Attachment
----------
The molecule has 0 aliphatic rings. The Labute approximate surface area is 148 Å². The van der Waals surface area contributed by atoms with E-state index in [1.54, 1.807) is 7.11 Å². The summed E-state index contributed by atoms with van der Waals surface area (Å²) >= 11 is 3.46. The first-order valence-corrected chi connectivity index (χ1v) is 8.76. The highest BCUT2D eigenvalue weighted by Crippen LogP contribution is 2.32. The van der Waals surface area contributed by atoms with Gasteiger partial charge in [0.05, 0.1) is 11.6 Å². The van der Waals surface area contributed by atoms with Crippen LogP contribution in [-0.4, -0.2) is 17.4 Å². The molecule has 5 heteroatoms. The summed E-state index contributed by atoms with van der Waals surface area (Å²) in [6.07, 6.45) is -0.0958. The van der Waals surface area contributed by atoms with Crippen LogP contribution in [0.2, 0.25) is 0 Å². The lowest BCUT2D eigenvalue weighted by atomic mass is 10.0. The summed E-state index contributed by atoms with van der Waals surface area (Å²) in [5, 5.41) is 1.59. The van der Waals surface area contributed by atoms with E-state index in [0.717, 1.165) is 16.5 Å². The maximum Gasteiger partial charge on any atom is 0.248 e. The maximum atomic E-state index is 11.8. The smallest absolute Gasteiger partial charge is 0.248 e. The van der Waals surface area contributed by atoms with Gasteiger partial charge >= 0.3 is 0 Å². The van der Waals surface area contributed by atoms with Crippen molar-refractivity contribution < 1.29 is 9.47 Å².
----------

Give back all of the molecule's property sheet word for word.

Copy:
The molecule has 0 aliphatic rings. The Labute approximate surface area is 148 Å². The van der Waals surface area contributed by atoms with E-state index in [1.54, 1.807) is 7.11 Å². The summed E-state index contributed by atoms with van der Waals surface area (Å²) >= 11 is 3.46. The first-order valence-corrected chi connectivity index (χ1v) is 8.76. The highest BCUT2D eigenvalue weighted by Crippen LogP contribution is 2.32. The van der Waals surface area contributed by atoms with Gasteiger partial charge in [0.05, 0.1) is 11.6 Å². The van der Waals surface area contributed by atoms with Crippen LogP contribution in [-0.4, -0.2) is 17.4 Å². The molecule has 5 heteroatoms. The summed E-state index contributed by atoms with van der Waals surface area (Å²) in [6.07, 6.45) is -0.0958. The van der Waals surface area contributed by atoms with Crippen LogP contribution in [0.2, 0.25) is 0 Å². The lowest BCUT2D eigenvalue weighted by atomic mass is 10.0. The summed E-state index contributed by atoms with van der Waals surface area (Å²) in [5, 5.41) is 1.59. The van der Waals surface area contributed by atoms with E-state index in [0.717, 1.165) is 16.5 Å². The maximum Gasteiger partial charge on any atom is 0.248 e. The maximum atomic E-state index is 11.8. The smallest absolute Gasteiger partial charge is 0.248 e. The van der Waals surface area contributed by atoms with Gasteiger partial charge >= 0.3 is 0 Å². The van der Waals surface area contributed by atoms with Crippen molar-refractivity contribution < 1.29 is 9.47 Å².